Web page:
This agreement lays down the Parties’ agreement as to how the interests referred to in article 1.2 are to be taken into account in the preparation and implementation of the activities that The Ocean Cleanup will undertake to clean up plastic floating in the upper surface layer of the high seas by means of a system developed by The Ocean Cleanup.

Article 1.4 Area of operation of the system

  • 1. The system will be deployed exclusively on the high seas.

  • 2. The system will not be deployed in areas under national jurisdiction without the consent of the State or States concerned.

  • 3. The system will create as little hindrance as possible to established international shipping routes with a high density of passing vessels.

Article 1.5 National identification markings

The origin of the system and its connection to the Netherlands will be displayed through identification markings affixed to the system.

CHAPTER 2. MARITIME SAFETY

Article 2.1 Choice of materials for the system

The system is constructed from materials suitable for use on the high seas.

Article 2.2 Traceability and visibility

In order to ensure the safety of navigation, the system is equipped with sufficient instruments to render it visible and identifiable both with the naked eye and with the help of instruments generally present on sea-going vessels. The system’s instruments comply with the applicable functional and technical standards for the use of such instruments on the high seas.

Article 2.3 Detection and Monitoring

  • 1. The location of the system will be determined and transmitted by the instruments referred to in article 2.2. This data will be monitored so that it is possible to establish the location of the system.

  • 2. Measures will be taken where necessary if the system drifts or threatens to drift outside of the planned area of operation of the system.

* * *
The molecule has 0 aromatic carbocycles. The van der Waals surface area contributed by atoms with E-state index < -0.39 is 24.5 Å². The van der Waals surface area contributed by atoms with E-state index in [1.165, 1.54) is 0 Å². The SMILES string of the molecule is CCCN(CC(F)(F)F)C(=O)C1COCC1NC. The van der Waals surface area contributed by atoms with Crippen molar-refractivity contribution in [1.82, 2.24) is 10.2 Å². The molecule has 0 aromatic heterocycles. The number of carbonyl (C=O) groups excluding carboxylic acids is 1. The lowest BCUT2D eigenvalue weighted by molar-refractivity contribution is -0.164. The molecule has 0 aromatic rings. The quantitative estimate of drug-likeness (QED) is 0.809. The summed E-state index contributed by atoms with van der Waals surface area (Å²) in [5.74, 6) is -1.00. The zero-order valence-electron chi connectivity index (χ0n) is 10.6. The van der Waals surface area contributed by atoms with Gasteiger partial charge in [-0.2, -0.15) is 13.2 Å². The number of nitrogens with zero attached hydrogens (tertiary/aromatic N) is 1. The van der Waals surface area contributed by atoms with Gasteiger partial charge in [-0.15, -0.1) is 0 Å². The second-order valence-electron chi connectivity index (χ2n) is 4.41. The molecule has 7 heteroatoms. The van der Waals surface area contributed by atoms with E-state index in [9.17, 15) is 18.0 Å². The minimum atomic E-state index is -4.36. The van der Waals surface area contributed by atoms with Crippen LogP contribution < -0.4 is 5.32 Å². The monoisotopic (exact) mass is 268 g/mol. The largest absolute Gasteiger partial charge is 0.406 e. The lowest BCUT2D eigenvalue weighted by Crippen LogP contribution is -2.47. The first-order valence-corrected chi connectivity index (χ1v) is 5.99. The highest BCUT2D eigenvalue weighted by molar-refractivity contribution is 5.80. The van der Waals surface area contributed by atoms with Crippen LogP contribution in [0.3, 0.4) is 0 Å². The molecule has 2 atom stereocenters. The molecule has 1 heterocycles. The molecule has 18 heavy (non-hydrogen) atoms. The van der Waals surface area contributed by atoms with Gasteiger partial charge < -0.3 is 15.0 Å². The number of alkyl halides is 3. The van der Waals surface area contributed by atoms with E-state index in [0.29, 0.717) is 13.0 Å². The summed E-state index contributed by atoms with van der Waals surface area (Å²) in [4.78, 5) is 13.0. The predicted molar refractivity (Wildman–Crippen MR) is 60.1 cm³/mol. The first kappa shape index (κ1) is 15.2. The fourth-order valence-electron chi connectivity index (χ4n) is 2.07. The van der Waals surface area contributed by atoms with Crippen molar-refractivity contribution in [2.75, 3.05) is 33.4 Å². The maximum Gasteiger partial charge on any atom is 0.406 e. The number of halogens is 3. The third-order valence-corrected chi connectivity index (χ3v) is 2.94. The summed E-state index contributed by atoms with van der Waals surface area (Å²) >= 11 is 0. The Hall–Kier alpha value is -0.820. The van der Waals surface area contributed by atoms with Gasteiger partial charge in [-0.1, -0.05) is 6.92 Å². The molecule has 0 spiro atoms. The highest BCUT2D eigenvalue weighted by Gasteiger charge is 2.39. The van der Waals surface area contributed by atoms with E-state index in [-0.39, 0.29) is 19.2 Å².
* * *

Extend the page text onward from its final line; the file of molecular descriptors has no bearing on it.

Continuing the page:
• 3. The system carries equipment that can detect and indicate leaks in the system or whether there is reason to believe that it no longer constitutes a single floating installation. The data from this equipment will be monitored so that measures may be taken if necessary.

Article 2.4 Formal Safety Assessment

  • 1. The Ocean Cleanup will carry out a Formal Safety Assessment as referred to in MSC/Circ.1023/MEPC/Circ.392, as amended, or an equivalent assessment of the system, before the system is deployed onto the high seas.

  • 2. In the event of any significant change to the design of the system based on which the Formal Safety Assessment was carried out, a supplementary Formal Safety Assessment will be carried out, at least in respect of that significant change.

Article 2.5 Liability

  • 1. Before the system is transported to the high seas, provision will be made for insurance or security subject to the usual conditions in order to cover any damage caused to third parties, including damage caused by oil pollution or other pollution arising from or caused by the system, and any damage resulting from a maritime accident caused by the system or parts thereof.

  • 2. In the event of damage resulting from an accident caused by the system or parts thereof for which the Minister is liable to a third party under the applicable law, the Minister may recover compensation for such damage from Stichting The Ocean Cleanup, The Ocean Cleanup Projects B.V. or the owner of a system that acceded to this agreement pursuant to article 6.8, insofar as such party is liable for the damage under the applicable law.

Article 2.6 Investigation by the Netherlands or another State

The Ocean Cleanup will cooperate with any investigation initiated by the Netherlands or another State involved into the facts of a maritime accident in which the system or parts thereof were or may have been involved.

CHAPTER 3. PROTECTION OF THE MARINE ENVIRONMENT

Article 3.1 Safeguarding environmental interests

  • 1. The Ocean Cleanup will take the necessary precautionary measures that may reasonably be expected of it to prevent damage to the marine environment arising from the deployment of the system.

  • 2. The Ocean Cleanup will ensure, in as far as it may reasonably be expected to do so, that the system or parts thereof are removed if they are not being used or fall into disuse during deployment on the high seas.

Article 3.2 Protection of species

  • 1. The Ocean Cleanup will take the necessary precautionary measures that may reasonably be expected of it to prevent harm arising from the deployment of the system to species present in the area of operation of the system.